Nepal. Life lived out in the street. Families perched on their front step, eating meals and sharing laughs, soaking up the warmth of the sun to ease the chill of winter. Prayer flags, a gentle reminder of the spiritual dimensions to life. Women wearing the favourite color – red. Standing around delicious “Chia” or chai tea stalls and catch ups with friends. A sense of community built around shared joys and hardship, life endings and beginnings and journeys. Rugged natural beauty, narrow roads winding through snow capped mountain ranges.
Nepal. Emerging from a decade of conflict, this country has made encouraging progress in addressing it’s development challenges. Though Kathmandu is a bubble of tourist induced wealth and services, outside urban areas, the story is markedly different. Around 60% of the population still live on 1.25 per day. Access to safe water and sanitation is an enormous challenge without easy answers. Many areas are food insecure and cannot produce enough food for their family for the year. Women’s rights, capacities and empowerment is needed.*
I loved visiting this beautiful country. I was so encouraged by the time spent with many organisations that are working so wholeheartedly and with such dedication and personal sacrifice to address such challenges. At the community level there are beautiful glimmers of hope, and examples of groups working for change in their community, thinking not only of their own needs but of the needs of others. Their stories inspire and challenge me. I hope I will come back some day – Kelly.
Where possible, photos were taken with permission.
*statistics from http://www.ophi.org.uk/wp-content/uploads/Nepal1.pdf?cda6c1
An overcast sunrise at Lake Tarawera in Rotorua, New Zealand:
Cathedral Cove (Hahei) along the Coromandel peninsula was put on the map through it’s inclusion in the second Narnia movie – Prince Caspian. We visited as the seasons were turning from winter to spring, so it was still a quiet and sleepy place. Dinner options available during our stay were the local fish and chip shop open for two hours between 5.30-7.30pm or DIY options from the local store with it’s selection of three tomatoes, tinned food and frozen items.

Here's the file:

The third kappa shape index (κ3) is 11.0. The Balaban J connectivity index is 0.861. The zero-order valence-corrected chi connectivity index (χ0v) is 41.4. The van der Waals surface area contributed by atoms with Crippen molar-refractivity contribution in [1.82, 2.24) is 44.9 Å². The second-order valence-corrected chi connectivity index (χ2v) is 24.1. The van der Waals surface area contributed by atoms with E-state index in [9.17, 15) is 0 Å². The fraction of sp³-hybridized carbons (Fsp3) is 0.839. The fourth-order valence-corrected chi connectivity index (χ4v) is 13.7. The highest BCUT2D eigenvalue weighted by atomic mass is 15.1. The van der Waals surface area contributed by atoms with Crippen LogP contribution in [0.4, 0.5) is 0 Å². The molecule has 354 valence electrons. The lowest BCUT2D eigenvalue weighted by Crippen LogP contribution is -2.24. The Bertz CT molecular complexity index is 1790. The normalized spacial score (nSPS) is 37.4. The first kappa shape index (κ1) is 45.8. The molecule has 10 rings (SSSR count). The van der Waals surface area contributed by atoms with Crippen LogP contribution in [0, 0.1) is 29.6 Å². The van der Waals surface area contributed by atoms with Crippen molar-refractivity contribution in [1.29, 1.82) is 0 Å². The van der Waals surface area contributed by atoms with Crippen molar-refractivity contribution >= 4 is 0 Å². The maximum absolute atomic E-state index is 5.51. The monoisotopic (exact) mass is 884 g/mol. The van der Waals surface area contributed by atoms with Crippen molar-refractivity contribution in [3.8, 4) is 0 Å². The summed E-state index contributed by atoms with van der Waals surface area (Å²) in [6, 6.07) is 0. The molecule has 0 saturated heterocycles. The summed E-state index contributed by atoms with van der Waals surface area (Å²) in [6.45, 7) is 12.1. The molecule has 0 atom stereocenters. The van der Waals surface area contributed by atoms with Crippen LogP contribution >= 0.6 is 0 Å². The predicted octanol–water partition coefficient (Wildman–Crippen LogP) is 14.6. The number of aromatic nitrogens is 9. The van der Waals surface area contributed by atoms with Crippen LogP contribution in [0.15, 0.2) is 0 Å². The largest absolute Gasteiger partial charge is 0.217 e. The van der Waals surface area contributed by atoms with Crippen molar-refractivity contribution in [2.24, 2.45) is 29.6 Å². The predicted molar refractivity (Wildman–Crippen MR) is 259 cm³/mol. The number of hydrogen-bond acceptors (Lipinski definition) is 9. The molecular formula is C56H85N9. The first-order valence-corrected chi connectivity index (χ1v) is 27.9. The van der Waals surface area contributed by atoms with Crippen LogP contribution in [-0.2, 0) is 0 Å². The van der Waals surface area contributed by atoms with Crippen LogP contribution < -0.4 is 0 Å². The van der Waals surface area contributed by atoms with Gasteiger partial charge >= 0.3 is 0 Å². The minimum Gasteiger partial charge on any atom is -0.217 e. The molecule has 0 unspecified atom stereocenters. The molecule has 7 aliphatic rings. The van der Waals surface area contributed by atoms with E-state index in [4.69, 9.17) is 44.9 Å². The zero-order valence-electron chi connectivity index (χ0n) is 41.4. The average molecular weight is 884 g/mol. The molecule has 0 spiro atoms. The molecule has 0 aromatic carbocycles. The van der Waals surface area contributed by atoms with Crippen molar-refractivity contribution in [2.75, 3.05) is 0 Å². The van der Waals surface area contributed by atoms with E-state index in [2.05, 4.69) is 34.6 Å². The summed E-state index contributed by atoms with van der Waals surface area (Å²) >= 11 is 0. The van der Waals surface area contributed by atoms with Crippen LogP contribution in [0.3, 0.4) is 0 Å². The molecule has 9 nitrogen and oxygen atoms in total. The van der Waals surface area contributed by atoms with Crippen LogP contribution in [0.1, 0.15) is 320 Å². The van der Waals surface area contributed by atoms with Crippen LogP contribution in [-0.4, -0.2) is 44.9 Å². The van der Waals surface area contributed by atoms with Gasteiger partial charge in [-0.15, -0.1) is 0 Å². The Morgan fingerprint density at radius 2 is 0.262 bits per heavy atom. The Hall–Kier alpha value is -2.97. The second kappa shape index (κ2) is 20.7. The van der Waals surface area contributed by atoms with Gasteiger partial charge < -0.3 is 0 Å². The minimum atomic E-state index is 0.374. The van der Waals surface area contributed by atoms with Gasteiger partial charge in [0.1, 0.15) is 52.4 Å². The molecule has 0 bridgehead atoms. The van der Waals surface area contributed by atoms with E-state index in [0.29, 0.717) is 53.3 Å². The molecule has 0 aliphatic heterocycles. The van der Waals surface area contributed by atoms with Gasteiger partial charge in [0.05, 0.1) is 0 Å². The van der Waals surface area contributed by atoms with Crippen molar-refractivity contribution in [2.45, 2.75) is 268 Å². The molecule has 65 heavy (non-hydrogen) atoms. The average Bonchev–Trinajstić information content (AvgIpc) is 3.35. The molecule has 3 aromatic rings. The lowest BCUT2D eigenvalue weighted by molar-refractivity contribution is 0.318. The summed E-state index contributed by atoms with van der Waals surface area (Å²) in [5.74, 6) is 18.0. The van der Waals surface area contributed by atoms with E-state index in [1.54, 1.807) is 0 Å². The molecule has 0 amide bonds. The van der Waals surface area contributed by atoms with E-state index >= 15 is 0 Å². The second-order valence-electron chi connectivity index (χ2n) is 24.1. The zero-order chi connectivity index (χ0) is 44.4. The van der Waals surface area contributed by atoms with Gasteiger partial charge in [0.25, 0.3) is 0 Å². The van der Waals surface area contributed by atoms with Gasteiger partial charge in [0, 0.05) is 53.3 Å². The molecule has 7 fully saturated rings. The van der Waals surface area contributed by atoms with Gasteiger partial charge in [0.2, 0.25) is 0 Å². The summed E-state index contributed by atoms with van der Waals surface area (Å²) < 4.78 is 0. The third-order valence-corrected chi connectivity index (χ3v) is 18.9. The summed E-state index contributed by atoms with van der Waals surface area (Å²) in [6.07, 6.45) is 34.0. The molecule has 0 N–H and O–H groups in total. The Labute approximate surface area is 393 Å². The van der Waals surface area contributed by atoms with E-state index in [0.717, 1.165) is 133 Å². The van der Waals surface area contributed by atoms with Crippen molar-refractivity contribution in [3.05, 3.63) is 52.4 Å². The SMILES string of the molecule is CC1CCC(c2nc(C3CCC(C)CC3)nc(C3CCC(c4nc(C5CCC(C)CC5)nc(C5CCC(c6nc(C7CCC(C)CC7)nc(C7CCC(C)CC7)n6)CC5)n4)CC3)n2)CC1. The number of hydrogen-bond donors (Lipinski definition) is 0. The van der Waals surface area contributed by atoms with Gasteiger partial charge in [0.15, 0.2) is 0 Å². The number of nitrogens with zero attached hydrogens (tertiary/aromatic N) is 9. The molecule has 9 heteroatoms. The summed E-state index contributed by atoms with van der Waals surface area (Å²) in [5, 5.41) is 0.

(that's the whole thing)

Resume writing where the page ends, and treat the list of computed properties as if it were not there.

Despite intermittent rain, we did have a few days of beautifully sunny weather which allowed us to head out for some walks to explore the coastline shaped by volcanic activity, and then into the bay for paddle in sea kayaks – which we loved! We enjoyed hearing about the Maori history of the area, and checking out stingrays in the crystal clear water. Here are a few photos from this part of our holiday:
Welcome to Bangladesh. Have some tea. Dodge multiple buses on the highway. Stop for another cuppa. Eat rice and daal. Followed by more tea. Belt out impromptu renditions of Australian anthem. Smiling kids. Lots of dust. More tea.
For the past three weeks I have been working in Bangladesh, covering hundreds of kilometres and more than 50 hours on rural roads to visit work being done with extremely poor, marginal, ‘at-risk’ communities. We walked through rice paddies, through slums where homes are made of plastic rice sacks sewn together and crossed meandering rivers on public ferries. The most memorable times were sitting, chatting and laughing together with the groups that we visited. Bangladesh’s treasure is truly its people.
For me, community development done well, sends the message that ‘you are not forgotten or alone’, and that ‘your life matters’.
All images below were taken with permission, where this was possible.
Kelly and I recently spent a few days in Torquay which is a couple of hours from Melbourne, along the coast. It was a great holiday and chance to relax, read, go to the beach, sleep in and of course take plenty of photos.
Driving back to our accommodation ‘South Beach Haven B&B (which we highly recommend due to the beautiful accommodation, lovely hosts and incredible breakfasts!), we passed this picturesque windmill which was set atop a hill and overlooking acres of farmland. We’re always looking for new places to visit with interesting and beautiful landscapes and Australia is the perfect place for that!
We knew that we had to come back to the windmill at sunset to take some photos – and despite the wait for the light to fade, and we certainly weren’t disappointed! The rich warm tones of the fading sun along with the deepening shades of purple and blue of the gathering dusk made for a beautiful backdrop for the windmill and farmland.